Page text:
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To add alternative text to an object in Microsoft Word



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Alternate text allows screen readers to capture the description of an object and read aloud to help people with visual disabilities. To add alternate text to an object in Word.

In Word, you can add alternate text to some objects, but not others. You can add alternate text to images, shapes, screenshots, icons, 3D models, and even text fields. You can not add alt text to SmartArt or charts.

Adding Alt Text to Objects in Word

Although screen readers are an incredible technology, they are not designed to be high enough to understand what an object is without the help of alt text.

RELATED: Adding Alternate Text to an Object in PowerPoint

To add alternate text in Word, open the document and select the object you want to add the alternate Add text.

 Selected Image in Word

Right-click on the object. In the displayed menu, select "Edit alternative text".

 Option "Edit Alternative Text" in the menu

Alternatively, you can select the option "Alternative Text" in the group "Accessibility" of the "Format" tab of the object.

 Option

Regardless of the method selected, the "Alternative text" area is displayed on the right side of the window. Here you can do some things. You can enter the alternative text manually in the content field (1), have Word generate a description (2) or mark the object as decorative (3).

 Alternate Text Range Options [19659003] If you identify something as decorative, it should be so – an object that is aesthetically pleasing but does not add value to the actual content. Office uses a stylistic frame as an example of something that you want to mark as decorative.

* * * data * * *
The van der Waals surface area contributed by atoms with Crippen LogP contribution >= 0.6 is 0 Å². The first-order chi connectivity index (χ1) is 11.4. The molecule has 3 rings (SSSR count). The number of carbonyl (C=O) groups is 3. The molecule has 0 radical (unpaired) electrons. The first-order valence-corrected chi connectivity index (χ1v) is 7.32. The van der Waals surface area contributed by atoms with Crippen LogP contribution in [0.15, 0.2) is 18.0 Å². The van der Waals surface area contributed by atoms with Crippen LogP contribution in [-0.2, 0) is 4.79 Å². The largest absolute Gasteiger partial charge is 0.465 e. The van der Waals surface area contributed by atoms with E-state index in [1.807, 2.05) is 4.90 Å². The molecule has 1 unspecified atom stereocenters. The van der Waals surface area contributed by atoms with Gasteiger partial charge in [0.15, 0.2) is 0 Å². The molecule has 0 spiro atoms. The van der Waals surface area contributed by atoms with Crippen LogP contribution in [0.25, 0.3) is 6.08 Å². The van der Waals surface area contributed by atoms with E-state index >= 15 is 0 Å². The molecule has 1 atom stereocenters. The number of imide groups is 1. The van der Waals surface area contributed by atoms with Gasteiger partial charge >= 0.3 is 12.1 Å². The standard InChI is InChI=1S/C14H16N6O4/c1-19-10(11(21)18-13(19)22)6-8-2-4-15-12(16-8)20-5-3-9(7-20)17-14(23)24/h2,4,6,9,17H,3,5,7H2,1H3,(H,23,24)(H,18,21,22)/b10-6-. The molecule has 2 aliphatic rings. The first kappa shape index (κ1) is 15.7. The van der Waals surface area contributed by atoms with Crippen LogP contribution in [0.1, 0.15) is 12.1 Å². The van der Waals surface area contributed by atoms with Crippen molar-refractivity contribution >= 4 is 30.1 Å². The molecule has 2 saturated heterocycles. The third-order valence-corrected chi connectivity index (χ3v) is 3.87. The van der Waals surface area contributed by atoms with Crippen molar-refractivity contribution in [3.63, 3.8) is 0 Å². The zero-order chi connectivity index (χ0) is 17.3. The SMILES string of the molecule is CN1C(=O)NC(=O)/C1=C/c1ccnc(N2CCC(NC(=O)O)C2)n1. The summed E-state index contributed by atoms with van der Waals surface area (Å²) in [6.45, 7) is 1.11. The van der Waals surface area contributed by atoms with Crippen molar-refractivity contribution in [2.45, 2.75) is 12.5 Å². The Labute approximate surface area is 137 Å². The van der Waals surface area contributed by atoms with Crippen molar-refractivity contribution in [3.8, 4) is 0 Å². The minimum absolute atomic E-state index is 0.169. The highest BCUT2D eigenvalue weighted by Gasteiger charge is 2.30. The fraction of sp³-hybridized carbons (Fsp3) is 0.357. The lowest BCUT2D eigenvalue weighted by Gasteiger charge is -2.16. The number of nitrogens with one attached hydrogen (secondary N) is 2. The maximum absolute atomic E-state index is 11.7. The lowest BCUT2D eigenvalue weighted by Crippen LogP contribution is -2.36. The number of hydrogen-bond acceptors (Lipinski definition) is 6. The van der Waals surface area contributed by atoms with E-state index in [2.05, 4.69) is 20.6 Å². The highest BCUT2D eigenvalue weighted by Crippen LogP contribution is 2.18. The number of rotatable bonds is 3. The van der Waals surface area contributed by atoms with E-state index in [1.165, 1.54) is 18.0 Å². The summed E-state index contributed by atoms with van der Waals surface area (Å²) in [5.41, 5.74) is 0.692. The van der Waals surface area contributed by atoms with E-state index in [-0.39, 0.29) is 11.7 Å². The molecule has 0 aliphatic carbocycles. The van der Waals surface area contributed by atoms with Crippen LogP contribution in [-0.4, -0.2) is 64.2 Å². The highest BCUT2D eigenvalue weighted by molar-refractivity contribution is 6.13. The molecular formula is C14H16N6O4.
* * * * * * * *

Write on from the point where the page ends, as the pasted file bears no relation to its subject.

To mark something decorative, select the check box next to "Mark as decorative." If you enter the alternative text manually, it is greyed out and displays a message indicating that the screen readers are not accepting the description.

 Mark as decorative

You also have the option to let Word generate a description of the selected object for you. Select the option "Create a description for me".

 Automatically describe GIF object

Word offers as alternative text for our object "Close-up of a logo". This is not wrong, but not very meaningful, which is important for someone who uses a screen reader.

If you prefer to enter the alternative text yourself, select the text box and enter your description. The general rule for alternative texts is to keep them short and descriptive. Nor do you need to include the words "image of" or "photo of" before your description because screen readers will announce an object as an image for you.

 Manually Typed Alternate Text [19659003] That's all you have to do to add alternate text to your images. If you want to prevent Word from automatically generating alternative text when you insert a new image, you can disable this feature. Select the "File" tab and then "Options" at the bottom of the left pane.

 Word Options

The Word Options window appears. In the left pane, select "Easy Access".

 Easy Access

Next, find the "Alternate Automated Text" section and uncheck the box next to "Automatically generate alternate text for me," which is on by default. After disabling, click OK.

 Automatic Alternative Text

Word no longer automatically generates alternative text for newly inserted images.


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